Alzheimer’s Alert: Your Gut Bacteria Could Provide an Early Warning

Brain Fading Dementia Alzheimer's

Researchers at Washington University in St. Louis found that individuals in the earliest stages of Alzheimer’s have distinct gut bacteria compared to healthy peers, suggesting the gut microbiome might help predict or treat dementia. The study, conducted on cognitively normal participants, highlighted the gut-brain link, but it remains unclear if gut changes cause brain changes or vice versa.

The gut microbiota of individuals with pre-symptomatic Alzheimer’s differs from those of healthy people.

Individuals in the initial phase of Alzheimer’s disease, where brain alterations have started but before cognitive symptoms become apparent, have a distinct mix of gut bacteria compared to healthy individuals, reveals a study conducted by the Washington University School of Medicine in St. Louis.

This research, recently published in the journal Science Translational Medicine, suggests the potential to examine the gut’s bacterial composition to pinpoint those at an elevated risk for dementia. It also introduces the prospect of creating treatments that modify the microbiome to help prevent cognitive deterioration.

“We don’t yet know whether the gut is influencing the brain or the brain is influencing the gut, but this association is valuable to know in either case,” said co-corresponding author Gautam Dantas, Ph.D., the Conan Professor of Laboratory and Genomic Medicine. “It could be that the changes in the gut microbiome are just a readout of pathological changes in the brain. The other alternative is that the gut microbiome is contributing to Alzheimer’s disease, in which case altering the gut microbiome with probiotics or fecal transfers might help change the course of the disease.”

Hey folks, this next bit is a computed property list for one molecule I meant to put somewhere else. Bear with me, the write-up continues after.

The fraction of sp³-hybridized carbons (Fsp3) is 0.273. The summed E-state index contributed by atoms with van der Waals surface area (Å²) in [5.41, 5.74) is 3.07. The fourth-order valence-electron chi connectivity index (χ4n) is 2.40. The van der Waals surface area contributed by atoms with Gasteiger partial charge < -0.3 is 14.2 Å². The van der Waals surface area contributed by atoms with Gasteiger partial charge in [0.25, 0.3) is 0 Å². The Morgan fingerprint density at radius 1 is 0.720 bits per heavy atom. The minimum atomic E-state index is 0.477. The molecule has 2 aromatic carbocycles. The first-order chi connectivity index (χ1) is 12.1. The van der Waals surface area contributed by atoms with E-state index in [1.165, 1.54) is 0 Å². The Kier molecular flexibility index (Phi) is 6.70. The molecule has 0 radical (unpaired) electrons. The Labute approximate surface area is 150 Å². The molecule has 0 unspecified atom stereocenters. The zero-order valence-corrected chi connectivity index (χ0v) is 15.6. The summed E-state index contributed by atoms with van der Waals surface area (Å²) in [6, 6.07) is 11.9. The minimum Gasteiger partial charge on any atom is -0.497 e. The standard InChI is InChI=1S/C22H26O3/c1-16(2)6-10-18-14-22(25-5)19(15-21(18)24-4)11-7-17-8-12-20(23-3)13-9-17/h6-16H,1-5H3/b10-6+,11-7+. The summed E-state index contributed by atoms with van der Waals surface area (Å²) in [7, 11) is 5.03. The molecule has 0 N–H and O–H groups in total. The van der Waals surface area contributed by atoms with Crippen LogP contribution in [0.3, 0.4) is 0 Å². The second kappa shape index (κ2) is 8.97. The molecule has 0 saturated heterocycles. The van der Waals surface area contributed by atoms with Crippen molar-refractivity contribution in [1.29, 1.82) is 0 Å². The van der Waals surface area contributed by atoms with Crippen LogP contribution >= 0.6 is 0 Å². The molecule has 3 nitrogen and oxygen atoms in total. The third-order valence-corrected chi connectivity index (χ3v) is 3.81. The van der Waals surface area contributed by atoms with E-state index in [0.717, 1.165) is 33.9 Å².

The idea of studying the connection between the gut microbiome and Alzheimer’s disease came together at a youth soccer game, where Dantas and Beau M. Ances, MD, Ph.D., the Daniel J. Brennan Professor of Neurology, chatted while their children played. Ances treats and studies people with Alzheimer’s disease; Dantas is an expert on the gut microbiome.

Scientists already knew that the gut microbiomes of people with symptomatic Alzheimer’s differ from the microbiomes of healthy people of the same age. But, Ances told Dantas, nobody had yet looked at the gut microbiomes of people in the critical pre-symptomatic phase.

“By the time people have cognitive symptoms, there are significant changes that are often irreversible,” said Ances, the other co-corresponding author. “But if you can diagnosis someone very early in the disease process, that would be the optimal time to effectively intervene with a therapy.”

During the early stage of Alzheimer’s disease, which can last two decades or more, affected people accumulate clumps of the proteins amyloid beta and tau in their brains, but do not exhibit signs of neurodegeneration or cognitive decline.